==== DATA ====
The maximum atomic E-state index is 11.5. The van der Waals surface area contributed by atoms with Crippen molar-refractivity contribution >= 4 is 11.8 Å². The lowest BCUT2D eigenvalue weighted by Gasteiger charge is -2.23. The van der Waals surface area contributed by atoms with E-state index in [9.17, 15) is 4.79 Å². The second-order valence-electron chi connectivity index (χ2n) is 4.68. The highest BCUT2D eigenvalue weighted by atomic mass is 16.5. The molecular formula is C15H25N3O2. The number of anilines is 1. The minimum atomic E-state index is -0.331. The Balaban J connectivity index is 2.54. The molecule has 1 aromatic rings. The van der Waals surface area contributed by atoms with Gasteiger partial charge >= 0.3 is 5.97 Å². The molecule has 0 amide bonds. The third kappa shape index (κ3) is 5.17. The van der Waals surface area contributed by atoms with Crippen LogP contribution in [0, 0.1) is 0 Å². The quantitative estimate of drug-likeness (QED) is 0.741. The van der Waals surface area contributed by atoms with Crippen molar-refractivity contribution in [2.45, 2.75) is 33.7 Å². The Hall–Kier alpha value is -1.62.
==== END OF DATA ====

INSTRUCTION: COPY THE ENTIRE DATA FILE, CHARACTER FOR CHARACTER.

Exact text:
The maximum atomic E-state index is 11.5. The van der Waals surface area contributed by atoms with Crippen molar-refractivity contribution >= 4 is 11.8 Å². The lowest BCUT2D eigenvalue weighted by Gasteiger charge is -2.23. The van der Waals surface area contributed by atoms with E-state index in [9.17, 15) is 4.79 Å². The second-order valence-electron chi connectivity index (χ2n) is 4.68. The highest BCUT2D eigenvalue weighted by atomic mass is 16.5. The molecular formula is C15H25N3O2. The number of anilines is 1. The minimum atomic E-state index is -0.331. The Balaban J connectivity index is 2.54. The molecule has 1 aromatic rings. The van der Waals surface area contributed by atoms with Gasteiger partial charge >= 0.3 is 5.97 Å². The molecule has 0 amide bonds. The third kappa shape index (κ3) is 5.17. The van der Waals surface area contributed by atoms with Crippen LogP contribution in [0, 0.1) is 0 Å². The quantitative estimate of drug-likeness (QED) is 0.741. The van der Waals surface area contributed by atoms with Crippen molar-refractivity contribution in [2.45, 2.75) is 33.7 Å². The Hall–Kier alpha value is -1.62.